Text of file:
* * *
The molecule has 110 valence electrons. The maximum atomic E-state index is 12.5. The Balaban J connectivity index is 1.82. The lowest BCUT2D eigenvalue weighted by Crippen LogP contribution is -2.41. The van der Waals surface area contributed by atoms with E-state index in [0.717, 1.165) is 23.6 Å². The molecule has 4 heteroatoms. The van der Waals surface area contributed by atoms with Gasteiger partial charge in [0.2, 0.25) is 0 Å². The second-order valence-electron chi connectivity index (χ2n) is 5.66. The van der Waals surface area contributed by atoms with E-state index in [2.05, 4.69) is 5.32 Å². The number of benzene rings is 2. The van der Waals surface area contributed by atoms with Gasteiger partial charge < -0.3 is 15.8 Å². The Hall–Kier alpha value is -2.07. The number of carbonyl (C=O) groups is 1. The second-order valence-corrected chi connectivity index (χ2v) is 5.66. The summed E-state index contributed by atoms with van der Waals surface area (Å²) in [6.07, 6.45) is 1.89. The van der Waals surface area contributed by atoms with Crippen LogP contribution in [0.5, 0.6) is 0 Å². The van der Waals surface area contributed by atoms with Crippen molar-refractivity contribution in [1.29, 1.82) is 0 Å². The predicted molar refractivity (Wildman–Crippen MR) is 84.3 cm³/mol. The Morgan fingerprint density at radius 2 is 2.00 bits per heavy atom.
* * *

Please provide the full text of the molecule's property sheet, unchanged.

The molecule has 110 valence electrons. The maximum atomic E-state index is 12.5. The Balaban J connectivity index is 1.82. The lowest BCUT2D eigenvalue weighted by Crippen LogP contribution is -2.41. The van der Waals surface area contributed by atoms with E-state index in [0.717, 1.165) is 23.6 Å². The molecule has 4 heteroatoms. The van der Waals surface area contributed by atoms with Gasteiger partial charge in [0.2, 0.25) is 0 Å². The second-order valence-electron chi connectivity index (χ2n) is 5.66. The van der Waals surface area contributed by atoms with E-state index in [2.05, 4.69) is 5.32 Å². The number of benzene rings is 2. The van der Waals surface area contributed by atoms with Gasteiger partial charge < -0.3 is 15.8 Å². The Hall–Kier alpha value is -2.07. The number of carbonyl (C=O) groups is 1. The second-order valence-corrected chi connectivity index (χ2v) is 5.66. The summed E-state index contributed by atoms with van der Waals surface area (Å²) in [6.07, 6.45) is 1.89. The van der Waals surface area contributed by atoms with Crippen LogP contribution in [0.5, 0.6) is 0 Å². The van der Waals surface area contributed by atoms with Crippen molar-refractivity contribution in [1.29, 1.82) is 0 Å². The predicted molar refractivity (Wildman–Crippen MR) is 84.3 cm³/mol. The Morgan fingerprint density at radius 2 is 2.00 bits per heavy atom.